We will only take your case if we know we can help. For an appointment, contact our office online or call us at 856-627-1990. We are available to meet with you Monday through Friday, between 9:00 a.m. and 5:00 p.m.

What to Expect in a Child Custody Determination in New Jersey

The Different Types of Custody | How the Court Determines Custody

What to Expect in a Child Custody Determination in New JerseyIn a New Jersey divorce proceeding where minor children are involved, the parties must resolve issues related to custody and visitation. The parties may agree to terms without the intervention of the court, but the court must still enter an order putting the arrangement in place. If the parents cannot agree regarding where children will reside and what parenting time will look like, the court will hold hearings and make the final decision.

The Different Types of Custody

In New Jersey, as is most states, there are two types of custody: physical and legal. Physical custody refers to the child’s primary residence, whereas legal custody addresses the right of the parents to be involved in decisions related to education, medical care, religious training, and other important life issues.

As a general rule, courts prefer joint legal custody, with both parents actively and meaningfully involved in decision-making. Though there has been an increase in joint physical custody, most courts still believe it to be in the best interests of a child to have a principal residence with one parent and visitation with the other.

How Does a Court Determine the Best Interests of the Child?

Courts tend to favor decisions that ensure both parents are involved in the life of the child. Other factors the court considers when making a custody ruling include:

  • Age and gender of the child
  • Physical and mental health of the child
  • Ability of each parent to provide for the child’s financial, physical, and emotional needs
  • Mental and physical health of each parent
  • Emotional bond the child has with each parent
  • Lifestyle and routines to which the child is accustomed
  • Impact on the child of any change in residency
  • Possible allegations of domestic violence or abuse
  • Respective lifestyles of both parents, including alcohol, tobacco and drug use, or inappropriate exposure to sexual matters
  • Preference of the child, if the child has reached a certain age, typically 12 years old

Contact Attorney David M. Lipshutz

We take your case only if we know we can help. For an appointment, contact our office online or call us at 856-627-1990.. We are available to meet with you Monday through Friday, between 9:00 a.m. and 5:00 p.m.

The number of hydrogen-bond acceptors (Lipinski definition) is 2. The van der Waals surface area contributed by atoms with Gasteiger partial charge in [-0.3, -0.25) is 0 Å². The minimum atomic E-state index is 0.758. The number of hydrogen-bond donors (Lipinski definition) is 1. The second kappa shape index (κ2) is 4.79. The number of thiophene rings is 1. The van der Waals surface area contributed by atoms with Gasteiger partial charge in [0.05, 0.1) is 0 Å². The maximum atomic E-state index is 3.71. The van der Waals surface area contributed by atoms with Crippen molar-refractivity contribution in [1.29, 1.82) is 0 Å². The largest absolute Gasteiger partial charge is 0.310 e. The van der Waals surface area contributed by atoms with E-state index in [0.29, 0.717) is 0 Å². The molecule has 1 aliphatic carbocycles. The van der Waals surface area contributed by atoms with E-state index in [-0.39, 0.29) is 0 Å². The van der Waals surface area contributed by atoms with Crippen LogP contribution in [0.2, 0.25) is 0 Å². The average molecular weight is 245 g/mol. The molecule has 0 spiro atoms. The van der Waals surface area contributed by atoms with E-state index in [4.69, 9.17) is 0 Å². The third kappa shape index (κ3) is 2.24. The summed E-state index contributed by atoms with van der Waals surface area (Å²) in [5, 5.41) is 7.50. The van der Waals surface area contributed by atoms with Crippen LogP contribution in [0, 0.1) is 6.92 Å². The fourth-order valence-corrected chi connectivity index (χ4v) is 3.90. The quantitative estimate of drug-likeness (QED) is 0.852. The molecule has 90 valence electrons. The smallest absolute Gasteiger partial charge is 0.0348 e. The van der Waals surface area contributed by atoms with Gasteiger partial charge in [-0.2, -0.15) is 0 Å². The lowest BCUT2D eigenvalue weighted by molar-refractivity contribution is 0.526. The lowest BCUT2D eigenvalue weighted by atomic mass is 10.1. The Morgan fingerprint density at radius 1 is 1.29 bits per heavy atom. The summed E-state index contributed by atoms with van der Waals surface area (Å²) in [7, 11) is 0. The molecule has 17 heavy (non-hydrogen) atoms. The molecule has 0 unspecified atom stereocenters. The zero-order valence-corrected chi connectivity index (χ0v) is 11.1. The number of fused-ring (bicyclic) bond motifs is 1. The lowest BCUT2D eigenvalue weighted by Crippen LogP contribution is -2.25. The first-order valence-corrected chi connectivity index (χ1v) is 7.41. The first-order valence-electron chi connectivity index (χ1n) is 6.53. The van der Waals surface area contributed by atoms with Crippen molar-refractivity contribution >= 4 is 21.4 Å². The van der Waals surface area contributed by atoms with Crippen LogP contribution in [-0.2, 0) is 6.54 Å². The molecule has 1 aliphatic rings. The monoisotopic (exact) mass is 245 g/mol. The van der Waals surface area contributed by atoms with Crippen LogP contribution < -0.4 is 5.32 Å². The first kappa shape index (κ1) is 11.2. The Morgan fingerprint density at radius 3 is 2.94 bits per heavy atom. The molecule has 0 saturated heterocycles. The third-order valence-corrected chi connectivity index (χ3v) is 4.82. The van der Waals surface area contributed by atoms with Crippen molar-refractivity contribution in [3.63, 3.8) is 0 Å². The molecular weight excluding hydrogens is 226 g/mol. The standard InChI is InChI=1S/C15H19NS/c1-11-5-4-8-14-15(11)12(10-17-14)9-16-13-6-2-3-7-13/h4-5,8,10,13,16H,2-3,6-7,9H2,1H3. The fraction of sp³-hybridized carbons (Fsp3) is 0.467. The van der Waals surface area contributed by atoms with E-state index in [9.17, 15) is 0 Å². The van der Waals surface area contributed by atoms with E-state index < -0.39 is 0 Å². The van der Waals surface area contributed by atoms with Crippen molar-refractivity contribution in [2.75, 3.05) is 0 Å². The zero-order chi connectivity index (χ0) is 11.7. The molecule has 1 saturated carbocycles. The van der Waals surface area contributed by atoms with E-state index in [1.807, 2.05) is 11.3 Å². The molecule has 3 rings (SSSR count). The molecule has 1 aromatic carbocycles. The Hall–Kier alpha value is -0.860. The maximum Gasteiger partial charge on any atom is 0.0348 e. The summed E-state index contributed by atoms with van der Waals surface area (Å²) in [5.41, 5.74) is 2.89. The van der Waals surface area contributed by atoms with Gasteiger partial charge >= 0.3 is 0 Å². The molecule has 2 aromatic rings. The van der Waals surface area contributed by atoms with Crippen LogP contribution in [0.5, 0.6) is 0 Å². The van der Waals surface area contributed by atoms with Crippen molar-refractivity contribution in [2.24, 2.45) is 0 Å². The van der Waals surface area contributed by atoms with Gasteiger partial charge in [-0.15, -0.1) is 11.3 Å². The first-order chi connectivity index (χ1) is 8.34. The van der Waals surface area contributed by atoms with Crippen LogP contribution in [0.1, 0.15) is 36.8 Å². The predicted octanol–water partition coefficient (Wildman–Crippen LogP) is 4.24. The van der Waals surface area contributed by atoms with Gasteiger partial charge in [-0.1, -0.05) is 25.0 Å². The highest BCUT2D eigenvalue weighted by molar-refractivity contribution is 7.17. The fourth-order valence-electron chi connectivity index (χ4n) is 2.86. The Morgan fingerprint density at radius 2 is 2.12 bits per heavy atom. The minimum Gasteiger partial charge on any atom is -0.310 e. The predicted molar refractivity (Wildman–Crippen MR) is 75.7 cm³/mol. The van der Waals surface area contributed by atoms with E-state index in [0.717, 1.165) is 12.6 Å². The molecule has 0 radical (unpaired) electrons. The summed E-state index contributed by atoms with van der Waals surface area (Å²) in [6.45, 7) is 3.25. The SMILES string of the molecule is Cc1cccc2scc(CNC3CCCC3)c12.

New Jersey Child Custody Determinations

The Types of Custody | Factors the Court Considers

New Jersey Child Custody DeterminationsIn a divorce proceeding where there are minor children in the home, one of the most difficult decisions can be determination of child custody. Where will the child spend most of their time? What will visitation look like?

The Different Types of Child Custody

In New Jersey, as in other states, there are two components to a custody arrangement—physical custody and legal custody.

Physical custody addresses where the child will reside most of the time—what will be considered the child’s “home.” Though the parents can essentially “share” custody, with the child spending half of their time with each parent, it’s more common for the court to grant primary custody to one parent and allow the other visitation rights. The parents may mutually agree to a custody arrangement, subject to the approval of the court. If they cannot agree, the court will make the determination, based on what it perceives to be in the best interests of the child.

Legal custody refers to the right of each parent to be involved in decision-making regarding the child’s educational, health, religious, and other special needs. The preference of the courts in New Jersey is to grant joint legal custody.

How Is the “Best Interests of the Child” Defined in New Jersey?

Courts tend to believe that the best interests of the child are served by regular and meaningful contact with, and involvement of, both parents. Other factors the court might consider include:

  • Age and gender of the child
  • Physical and mental health of the child and both parents, including the ability to parent, as well as any instances or allegations of domestic violence or abuse
  • Respective lifestyles of both parents, including substance abuse issues or inappropriate exposure to sexual inappropriate behaviors or materials
  • Emotional bond between the child and each parent